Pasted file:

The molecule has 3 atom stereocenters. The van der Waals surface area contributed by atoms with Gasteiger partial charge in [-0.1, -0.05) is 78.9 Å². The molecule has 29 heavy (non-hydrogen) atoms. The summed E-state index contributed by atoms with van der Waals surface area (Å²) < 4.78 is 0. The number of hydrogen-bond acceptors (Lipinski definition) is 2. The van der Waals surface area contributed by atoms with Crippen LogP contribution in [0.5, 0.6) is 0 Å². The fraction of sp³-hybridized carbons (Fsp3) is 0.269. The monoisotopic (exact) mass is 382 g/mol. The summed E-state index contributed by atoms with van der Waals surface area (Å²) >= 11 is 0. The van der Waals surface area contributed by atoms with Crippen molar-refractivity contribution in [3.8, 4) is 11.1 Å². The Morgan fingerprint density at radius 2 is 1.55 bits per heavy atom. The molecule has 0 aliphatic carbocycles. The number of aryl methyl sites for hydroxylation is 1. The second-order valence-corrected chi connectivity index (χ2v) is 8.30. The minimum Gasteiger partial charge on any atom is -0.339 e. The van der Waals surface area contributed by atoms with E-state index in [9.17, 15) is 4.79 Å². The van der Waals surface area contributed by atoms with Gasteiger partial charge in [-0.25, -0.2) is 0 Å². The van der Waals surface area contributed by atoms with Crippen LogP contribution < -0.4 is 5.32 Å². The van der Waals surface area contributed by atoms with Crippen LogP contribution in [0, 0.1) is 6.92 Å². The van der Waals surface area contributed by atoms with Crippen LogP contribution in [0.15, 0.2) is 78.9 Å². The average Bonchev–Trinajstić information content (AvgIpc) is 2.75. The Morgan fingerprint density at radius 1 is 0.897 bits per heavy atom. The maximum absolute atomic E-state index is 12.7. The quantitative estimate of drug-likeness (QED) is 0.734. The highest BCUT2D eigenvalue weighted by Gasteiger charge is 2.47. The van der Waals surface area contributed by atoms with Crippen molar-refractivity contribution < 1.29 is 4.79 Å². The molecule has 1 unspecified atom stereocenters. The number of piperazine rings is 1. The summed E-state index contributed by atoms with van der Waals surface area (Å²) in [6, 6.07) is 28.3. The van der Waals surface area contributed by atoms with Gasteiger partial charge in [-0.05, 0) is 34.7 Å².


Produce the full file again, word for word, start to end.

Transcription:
The molecule has 3 atom stereocenters. The van der Waals surface area contributed by atoms with Gasteiger partial charge in [-0.1, -0.05) is 78.9 Å². The molecule has 29 heavy (non-hydrogen) atoms. The summed E-state index contributed by atoms with van der Waals surface area (Å²) < 4.78 is 0. The number of hydrogen-bond acceptors (Lipinski definition) is 2. The van der Waals surface area contributed by atoms with Crippen LogP contribution in [0.5, 0.6) is 0 Å². The fraction of sp³-hybridized carbons (Fsp3) is 0.269. The monoisotopic (exact) mass is 382 g/mol. The summed E-state index contributed by atoms with van der Waals surface area (Å²) >= 11 is 0. The van der Waals surface area contributed by atoms with Crippen molar-refractivity contribution in [3.8, 4) is 11.1 Å². The Morgan fingerprint density at radius 2 is 1.55 bits per heavy atom. The molecule has 0 aliphatic carbocycles. The number of aryl methyl sites for hydroxylation is 1. The second-order valence-corrected chi connectivity index (χ2v) is 8.30. The minimum Gasteiger partial charge on any atom is -0.339 e. The van der Waals surface area contributed by atoms with E-state index in [9.17, 15) is 4.79 Å². The van der Waals surface area contributed by atoms with Gasteiger partial charge in [-0.25, -0.2) is 0 Å². The van der Waals surface area contributed by atoms with Crippen LogP contribution < -0.4 is 5.32 Å². The van der Waals surface area contributed by atoms with Crippen LogP contribution in [0, 0.1) is 6.92 Å². The van der Waals surface area contributed by atoms with Crippen LogP contribution in [0.15, 0.2) is 78.9 Å². The average Bonchev–Trinajstić information content (AvgIpc) is 2.75. The Morgan fingerprint density at radius 1 is 0.897 bits per heavy atom. The maximum absolute atomic E-state index is 12.7. The quantitative estimate of drug-likeness (QED) is 0.734. The highest BCUT2D eigenvalue weighted by Gasteiger charge is 2.47. The van der Waals surface area contributed by atoms with Crippen molar-refractivity contribution < 1.29 is 4.79 Å². The molecule has 1 unspecified atom stereocenters. The number of piperazine rings is 1. The summed E-state index contributed by atoms with van der Waals surface area (Å²) in [6, 6.07) is 28.3. The van der Waals surface area contributed by atoms with Gasteiger partial charge in [-0.05, 0) is 34.7 Å².